Hot Water Tank Problem


Minor annoying niggle - the hot water tank doesn't appear to refill completely, and over a period of time leads to sputtering hot tap, reduced flow and complaints from the Trouble 'n Strife that "the 'ot waters playin up again!" because the bath takes an age to fill.
A quick-fix is to feed-back some mains cold into the hot system via my hand over the outlet of the kitchen mixer tap. Keeps her quiet for a week or two - until the problem comes back.
I have also on one occasion, done the same via the washing machine feeds, thinking "this'll sort the b#*tard out good 'n proper". Nearly twenty minutes later with the tank finally full, the overflow was gushing. It was sorted - for about a month when once again I got "the 'ot waters playin up again".
The rest of the CH & HW works ok, according to the demands of the family; the rads are all hot, there is no sludge in the system as far as I can ascertain, the pump and boiler all work on que and the supply valve has only just been replaced. The majority of the system is less than 10 years old, with the boiler going into the loft to replace the archaic Potterton that used to have pride of place in two thirds of the kitchen.
Before resorting to professional help, I would just like to know if there is anything else I can possibly do about this myself? Any ideas? Anyone??
TIA for anything forthcoming.
Chris L
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falling below the outlet to the cylinder on occasions thus causing an air lock.
Check out the water level in the cold tank and raise it if it is on the low side.
It may be slow filling due to a blockage in the ball valve (very common).
Check also the size of your tank. Less than 50 gallons can be a problem sometimes.
Time to get dusty and get up in that loft.
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Well,having been in the loft this morning, I can confirm that the tank is OK, and the water level is at 75 - 80% full with the ball valve operating as it should. I tied the ball valve up to empty it a bit and then on release it worked ok with a good flow which cut off gradually as one would expect. There was no evidence of any great amount of silt or grit in the bottom of the tank, nor were the outlets clogged in any way (2 - 3 inches above the bottom of the tank as they should be). The tank itself is about 4ftx3ftx4ft and looks to be the original from when the house was built about 45 years ago; still in good nick for all that as the integrity appears ok and the top is still in one piece.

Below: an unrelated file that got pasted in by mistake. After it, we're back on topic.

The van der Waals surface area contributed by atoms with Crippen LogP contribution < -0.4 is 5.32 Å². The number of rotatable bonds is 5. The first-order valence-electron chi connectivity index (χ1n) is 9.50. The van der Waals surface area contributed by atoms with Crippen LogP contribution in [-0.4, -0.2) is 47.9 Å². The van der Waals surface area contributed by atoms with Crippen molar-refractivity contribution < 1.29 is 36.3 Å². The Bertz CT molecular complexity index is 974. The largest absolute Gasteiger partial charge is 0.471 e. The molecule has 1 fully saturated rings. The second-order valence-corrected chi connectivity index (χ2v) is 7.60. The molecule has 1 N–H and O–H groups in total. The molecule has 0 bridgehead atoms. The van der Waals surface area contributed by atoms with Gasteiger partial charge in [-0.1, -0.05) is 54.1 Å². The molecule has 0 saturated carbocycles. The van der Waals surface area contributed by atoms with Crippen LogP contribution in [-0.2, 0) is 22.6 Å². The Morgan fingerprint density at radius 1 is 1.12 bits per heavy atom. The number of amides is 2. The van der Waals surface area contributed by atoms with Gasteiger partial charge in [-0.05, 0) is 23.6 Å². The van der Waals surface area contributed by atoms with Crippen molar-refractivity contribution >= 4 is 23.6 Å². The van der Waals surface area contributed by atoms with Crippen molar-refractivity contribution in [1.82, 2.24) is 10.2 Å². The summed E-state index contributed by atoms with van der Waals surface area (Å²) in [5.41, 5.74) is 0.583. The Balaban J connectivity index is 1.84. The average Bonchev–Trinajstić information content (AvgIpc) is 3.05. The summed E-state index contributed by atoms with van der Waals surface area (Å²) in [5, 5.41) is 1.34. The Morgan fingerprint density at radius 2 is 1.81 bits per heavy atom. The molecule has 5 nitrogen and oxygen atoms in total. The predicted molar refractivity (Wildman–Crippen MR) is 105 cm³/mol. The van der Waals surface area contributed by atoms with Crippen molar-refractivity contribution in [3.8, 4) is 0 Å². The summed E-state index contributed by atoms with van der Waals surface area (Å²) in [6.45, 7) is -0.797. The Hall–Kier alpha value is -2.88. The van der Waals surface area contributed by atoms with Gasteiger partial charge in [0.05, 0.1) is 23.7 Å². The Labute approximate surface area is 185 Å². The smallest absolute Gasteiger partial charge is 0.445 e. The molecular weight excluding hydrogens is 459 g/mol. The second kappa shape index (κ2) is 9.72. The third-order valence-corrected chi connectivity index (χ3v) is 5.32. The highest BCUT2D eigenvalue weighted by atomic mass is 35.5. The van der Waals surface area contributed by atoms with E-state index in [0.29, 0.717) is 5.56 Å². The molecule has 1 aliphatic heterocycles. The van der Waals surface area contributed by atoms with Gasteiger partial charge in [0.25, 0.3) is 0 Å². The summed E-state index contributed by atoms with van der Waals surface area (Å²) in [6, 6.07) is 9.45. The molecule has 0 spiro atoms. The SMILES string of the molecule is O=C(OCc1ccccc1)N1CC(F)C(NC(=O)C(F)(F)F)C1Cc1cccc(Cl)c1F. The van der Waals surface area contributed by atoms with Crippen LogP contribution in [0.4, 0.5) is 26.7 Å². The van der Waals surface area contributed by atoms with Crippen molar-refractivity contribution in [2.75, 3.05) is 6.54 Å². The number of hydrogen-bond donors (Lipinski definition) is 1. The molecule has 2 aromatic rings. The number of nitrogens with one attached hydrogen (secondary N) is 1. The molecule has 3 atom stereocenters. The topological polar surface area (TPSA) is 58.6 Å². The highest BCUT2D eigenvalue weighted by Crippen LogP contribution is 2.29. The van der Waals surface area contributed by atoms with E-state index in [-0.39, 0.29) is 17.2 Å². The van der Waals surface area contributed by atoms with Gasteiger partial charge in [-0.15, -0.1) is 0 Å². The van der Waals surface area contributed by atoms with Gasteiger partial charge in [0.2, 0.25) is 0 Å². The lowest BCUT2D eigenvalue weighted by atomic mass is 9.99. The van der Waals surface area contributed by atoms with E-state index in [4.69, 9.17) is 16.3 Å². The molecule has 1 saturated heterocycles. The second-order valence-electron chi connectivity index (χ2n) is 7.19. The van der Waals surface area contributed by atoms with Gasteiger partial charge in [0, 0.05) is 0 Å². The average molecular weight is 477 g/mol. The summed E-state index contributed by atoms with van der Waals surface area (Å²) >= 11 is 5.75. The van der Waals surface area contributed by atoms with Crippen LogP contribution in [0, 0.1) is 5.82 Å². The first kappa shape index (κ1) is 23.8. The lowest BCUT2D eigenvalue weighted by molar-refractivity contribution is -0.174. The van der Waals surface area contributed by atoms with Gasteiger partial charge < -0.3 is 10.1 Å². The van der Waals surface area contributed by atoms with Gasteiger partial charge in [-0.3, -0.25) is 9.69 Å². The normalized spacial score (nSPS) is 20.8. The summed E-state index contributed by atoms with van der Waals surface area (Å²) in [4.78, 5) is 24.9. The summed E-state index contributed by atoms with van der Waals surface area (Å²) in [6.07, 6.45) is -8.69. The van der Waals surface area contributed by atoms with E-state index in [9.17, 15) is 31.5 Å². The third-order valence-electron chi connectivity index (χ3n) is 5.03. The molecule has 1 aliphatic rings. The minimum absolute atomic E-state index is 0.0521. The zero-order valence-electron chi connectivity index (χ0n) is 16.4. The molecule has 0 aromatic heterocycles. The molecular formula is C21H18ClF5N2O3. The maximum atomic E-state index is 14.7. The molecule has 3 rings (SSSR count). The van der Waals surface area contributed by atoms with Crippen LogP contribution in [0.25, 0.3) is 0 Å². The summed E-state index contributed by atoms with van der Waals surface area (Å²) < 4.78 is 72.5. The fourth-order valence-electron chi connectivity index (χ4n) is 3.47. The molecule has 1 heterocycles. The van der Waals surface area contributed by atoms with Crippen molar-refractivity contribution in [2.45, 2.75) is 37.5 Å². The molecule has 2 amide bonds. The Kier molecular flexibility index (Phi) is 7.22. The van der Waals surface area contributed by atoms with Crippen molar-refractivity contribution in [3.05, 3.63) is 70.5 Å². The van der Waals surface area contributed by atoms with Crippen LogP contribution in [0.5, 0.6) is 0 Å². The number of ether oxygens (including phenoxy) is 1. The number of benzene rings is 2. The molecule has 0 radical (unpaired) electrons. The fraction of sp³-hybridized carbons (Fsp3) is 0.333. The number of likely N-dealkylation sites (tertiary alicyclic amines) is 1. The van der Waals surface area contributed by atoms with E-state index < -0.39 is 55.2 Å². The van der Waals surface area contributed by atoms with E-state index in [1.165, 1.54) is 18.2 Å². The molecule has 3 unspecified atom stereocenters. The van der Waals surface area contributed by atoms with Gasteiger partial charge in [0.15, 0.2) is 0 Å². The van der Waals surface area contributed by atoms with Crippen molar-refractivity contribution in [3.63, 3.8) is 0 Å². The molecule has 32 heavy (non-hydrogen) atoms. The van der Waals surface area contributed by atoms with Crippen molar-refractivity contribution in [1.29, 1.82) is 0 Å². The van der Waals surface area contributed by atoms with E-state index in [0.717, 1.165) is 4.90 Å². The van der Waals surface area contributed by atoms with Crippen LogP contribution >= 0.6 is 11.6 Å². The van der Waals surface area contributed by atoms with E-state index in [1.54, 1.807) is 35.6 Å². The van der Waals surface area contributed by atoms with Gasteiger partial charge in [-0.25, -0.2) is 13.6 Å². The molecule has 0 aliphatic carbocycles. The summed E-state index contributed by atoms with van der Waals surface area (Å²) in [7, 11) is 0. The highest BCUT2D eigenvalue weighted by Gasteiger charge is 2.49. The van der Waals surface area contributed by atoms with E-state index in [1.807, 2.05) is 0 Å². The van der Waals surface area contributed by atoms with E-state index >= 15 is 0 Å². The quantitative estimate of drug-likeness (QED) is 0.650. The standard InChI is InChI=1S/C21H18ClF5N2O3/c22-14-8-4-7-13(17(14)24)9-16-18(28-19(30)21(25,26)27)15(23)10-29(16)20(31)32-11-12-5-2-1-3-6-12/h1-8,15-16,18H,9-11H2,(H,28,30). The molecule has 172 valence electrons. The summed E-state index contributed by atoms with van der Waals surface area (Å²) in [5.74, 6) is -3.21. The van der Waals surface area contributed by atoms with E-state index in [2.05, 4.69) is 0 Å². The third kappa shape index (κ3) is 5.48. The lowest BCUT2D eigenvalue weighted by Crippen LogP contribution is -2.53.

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Chil7th wrote:

then there may not have been much wrong to see.
There is a bit of a difference between the float being held up with string and dropping several inches in one go when released, and a float slowly falling with the water level.
A bit of dirt and corrosion plus a bit of wear, and there may be a point where the valve can stick and not open fully, when the ball falls slowly. The mechanism is not exactly precision engineering..
If you weren't experiencing flow problems when you went to look - you could leave it until you are and then see what the level is.
I would be tempted to simply replace the valve assembly with new, anyway. It is (usually) one of the cheapest and easiest plumbing jobs. If it fixes the problem, fine. If not, at least you know that it is ok and shouldn't need looking at for years. And won't fail with water pouring out the overflow when all the shops are shut for Christmas and you have other things that you need to be doing..
--
Sue


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skype:kitchenmanuk?add

before changing the float valve wait until you have problems again THEN check water level in the tank, if it is OK then you have a high point as I and another have suggested. Don't fix anything until you are sure it is broke
kitchenman
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Yes- I am not fixing it 'cos it ain't broke. I watched the tank empty and then watched it refill - tedious job, but I knew I had to watch it through the whole range of motion and movement, up and down. It appears to work OK, and I don't think the refill rate is an issue given the size of the tank.